This film opens with the bogatyrs, having vanquished villains such as the Nightingale Robber and Tugarin the Serpent in previous films, left attending to everyday cares with their wives and dreaming of their next battle. As in the first three films, the humor is often intertextual. The opening scene begins with a close up of the bogatyrs’ weapons, panning out to reveal the mighty chests and majestic faces of the three bogatyrs. The similarities to Viktor Vasnetsov’s famous painting Three Bogatyrs (1898) is revealed in the two-toned sky with ominous grey storm clouds that encroach on the white fluffy clouds, the rolling green mountains in the background and the positioning of the three heroes. But as more of the scene is revealed, the seriousness of the painting and the power of the three bogatyrs are undercut as the bogatyrs are sitting on a bench in their underwear. Their bare feet are dangling off the bench and instead of valiant horses, each hero has a horse head on a stick, reminiscent of a child’s toy. With no threats to Kievan Rus’ the bogatyrs have been forced to sit for a painting by their wives. Hence, from the opening scene viewers are expected to look beyond what is seen at first glance and realize that all may not be what it seems.

shamakhanskThis is one of the overarching ideas in this film: one must look deeper than the obvious as the need to conceal the truth for appearances’ sake is prevalent both in Kievan Rus’ and further abroad. The second idea is that women, if not downright dangerous like the Shamakhan Queen, rule even the bravest of men. While certainly not original, these themes are very common in animated films, especially films produced by Disney based on fairytales, for example The Little Mermaid [Ron Clements, John Musker, 1989] and more recently Tangled [Nathan Greno, Byron Howard, 2010]. Perhaps the use of clichéd but familiar themes helped to make this fourth film in the series so commercially successful.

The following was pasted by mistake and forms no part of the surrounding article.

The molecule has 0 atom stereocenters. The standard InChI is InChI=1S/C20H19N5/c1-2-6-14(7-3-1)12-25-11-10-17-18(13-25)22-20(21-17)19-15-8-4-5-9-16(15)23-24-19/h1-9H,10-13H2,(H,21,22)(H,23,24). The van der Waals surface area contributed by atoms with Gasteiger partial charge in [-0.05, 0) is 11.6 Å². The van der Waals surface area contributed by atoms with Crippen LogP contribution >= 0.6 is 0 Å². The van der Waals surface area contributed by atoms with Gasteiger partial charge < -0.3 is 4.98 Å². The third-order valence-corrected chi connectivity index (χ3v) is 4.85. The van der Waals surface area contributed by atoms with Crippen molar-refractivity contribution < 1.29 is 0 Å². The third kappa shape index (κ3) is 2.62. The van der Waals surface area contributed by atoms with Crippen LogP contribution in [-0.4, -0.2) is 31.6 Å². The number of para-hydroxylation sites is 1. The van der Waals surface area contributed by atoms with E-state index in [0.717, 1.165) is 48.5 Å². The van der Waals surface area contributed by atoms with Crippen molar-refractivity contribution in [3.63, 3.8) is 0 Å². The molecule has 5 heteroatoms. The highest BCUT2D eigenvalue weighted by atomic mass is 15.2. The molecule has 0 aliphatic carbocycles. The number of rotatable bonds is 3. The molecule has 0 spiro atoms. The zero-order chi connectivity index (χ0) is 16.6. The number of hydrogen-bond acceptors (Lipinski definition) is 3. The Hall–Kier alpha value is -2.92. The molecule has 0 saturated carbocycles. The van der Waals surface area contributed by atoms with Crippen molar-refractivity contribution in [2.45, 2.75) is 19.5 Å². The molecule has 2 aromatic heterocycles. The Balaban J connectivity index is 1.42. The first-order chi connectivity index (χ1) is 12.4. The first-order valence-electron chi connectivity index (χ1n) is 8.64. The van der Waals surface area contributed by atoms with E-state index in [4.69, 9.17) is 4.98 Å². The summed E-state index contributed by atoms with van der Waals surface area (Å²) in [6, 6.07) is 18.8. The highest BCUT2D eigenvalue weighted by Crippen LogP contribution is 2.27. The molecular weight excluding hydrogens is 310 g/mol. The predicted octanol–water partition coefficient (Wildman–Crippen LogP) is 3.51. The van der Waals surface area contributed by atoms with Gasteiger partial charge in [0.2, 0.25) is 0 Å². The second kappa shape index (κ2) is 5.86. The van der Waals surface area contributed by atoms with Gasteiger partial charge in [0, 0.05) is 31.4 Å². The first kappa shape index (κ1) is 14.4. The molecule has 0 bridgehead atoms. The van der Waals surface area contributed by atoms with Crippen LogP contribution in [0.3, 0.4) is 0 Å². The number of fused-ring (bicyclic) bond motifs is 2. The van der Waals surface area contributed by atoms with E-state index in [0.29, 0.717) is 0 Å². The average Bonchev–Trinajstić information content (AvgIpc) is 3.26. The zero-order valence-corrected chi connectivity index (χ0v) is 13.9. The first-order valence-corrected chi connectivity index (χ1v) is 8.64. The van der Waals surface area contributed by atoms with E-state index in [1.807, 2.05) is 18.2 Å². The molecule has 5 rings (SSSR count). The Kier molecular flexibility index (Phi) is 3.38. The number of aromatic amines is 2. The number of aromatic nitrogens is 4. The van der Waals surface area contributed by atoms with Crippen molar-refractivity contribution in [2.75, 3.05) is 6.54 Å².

In the first half of the film all three bogatyrs have been reduced to attending to daily concerns instead of defending the honor of their homeland. Il’ia Muromets, with glasses on, sits in front of a typewriter, taking dictation from Alenushka, a young chronicler, who leaves her hero-husband to run off to another news event, telling him not to wait up for her. Dobrynia is hen-pecked by his wife Natasha who is unwilling to let him leave even to save the kingdom and the Tsar. He obediently washes the dishes under her angry gaze until he finally sneaks off with the other bogatyrs. At first glance it seems that only Alesha has control over his wife, Liubava. While he trains to keep up his skills, she performs all the housework. However, it becomes clear to the viewer that for all Alesha’s strength, his wife, despite her diminutive size, is stronger than her husband. Peace and boredom reign for Tsar Vladimir as well. But unlike the bogatyrs the Tsar does not have a wife to keep him in line.